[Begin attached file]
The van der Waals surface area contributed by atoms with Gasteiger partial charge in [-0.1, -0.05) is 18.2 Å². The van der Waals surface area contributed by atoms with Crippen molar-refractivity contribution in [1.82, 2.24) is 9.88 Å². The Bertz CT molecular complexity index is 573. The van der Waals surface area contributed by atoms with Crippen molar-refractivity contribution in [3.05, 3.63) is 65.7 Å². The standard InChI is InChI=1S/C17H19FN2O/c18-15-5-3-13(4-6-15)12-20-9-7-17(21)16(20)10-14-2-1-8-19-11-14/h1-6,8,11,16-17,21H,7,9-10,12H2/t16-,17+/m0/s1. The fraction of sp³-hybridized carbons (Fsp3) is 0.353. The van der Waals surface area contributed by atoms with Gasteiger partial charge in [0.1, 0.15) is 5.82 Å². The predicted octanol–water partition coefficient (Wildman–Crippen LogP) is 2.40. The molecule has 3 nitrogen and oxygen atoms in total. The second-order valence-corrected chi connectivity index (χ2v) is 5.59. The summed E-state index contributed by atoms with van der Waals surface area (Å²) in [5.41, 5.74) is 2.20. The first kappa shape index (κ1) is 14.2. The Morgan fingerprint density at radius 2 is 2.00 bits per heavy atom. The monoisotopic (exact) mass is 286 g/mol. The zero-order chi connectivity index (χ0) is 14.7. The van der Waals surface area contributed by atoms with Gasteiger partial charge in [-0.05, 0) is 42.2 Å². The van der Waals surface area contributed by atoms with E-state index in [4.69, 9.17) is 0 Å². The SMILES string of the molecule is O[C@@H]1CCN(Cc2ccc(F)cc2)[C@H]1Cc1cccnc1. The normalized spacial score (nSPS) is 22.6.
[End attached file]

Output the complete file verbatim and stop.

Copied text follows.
The van der Waals surface area contributed by atoms with Gasteiger partial charge in [-0.1, -0.05) is 18.2 Å². The van der Waals surface area contributed by atoms with Crippen molar-refractivity contribution in [1.82, 2.24) is 9.88 Å². The Bertz CT molecular complexity index is 573. The van der Waals surface area contributed by atoms with Crippen molar-refractivity contribution in [3.05, 3.63) is 65.7 Å². The standard InChI is InChI=1S/C17H19FN2O/c18-15-5-3-13(4-6-15)12-20-9-7-17(21)16(20)10-14-2-1-8-19-11-14/h1-6,8,11,16-17,21H,7,9-10,12H2/t16-,17+/m0/s1. The fraction of sp³-hybridized carbons (Fsp3) is 0.353. The van der Waals surface area contributed by atoms with Gasteiger partial charge in [0.1, 0.15) is 5.82 Å². The predicted octanol–water partition coefficient (Wildman–Crippen LogP) is 2.40. The molecule has 3 nitrogen and oxygen atoms in total. The second-order valence-corrected chi connectivity index (χ2v) is 5.59. The summed E-state index contributed by atoms with van der Waals surface area (Å²) in [5.41, 5.74) is 2.20. The first kappa shape index (κ1) is 14.2. The Morgan fingerprint density at radius 2 is 2.00 bits per heavy atom. The monoisotopic (exact) mass is 286 g/mol. The zero-order chi connectivity index (χ0) is 14.7. The van der Waals surface area contributed by atoms with Gasteiger partial charge in [-0.05, 0) is 42.2 Å². The van der Waals surface area contributed by atoms with E-state index in [4.69, 9.17) is 0 Å². The SMILES string of the molecule is O[C@@H]1CCN(Cc2ccc(F)cc2)[C@H]1Cc1cccnc1. The normalized spacial score (nSPS) is 22.6.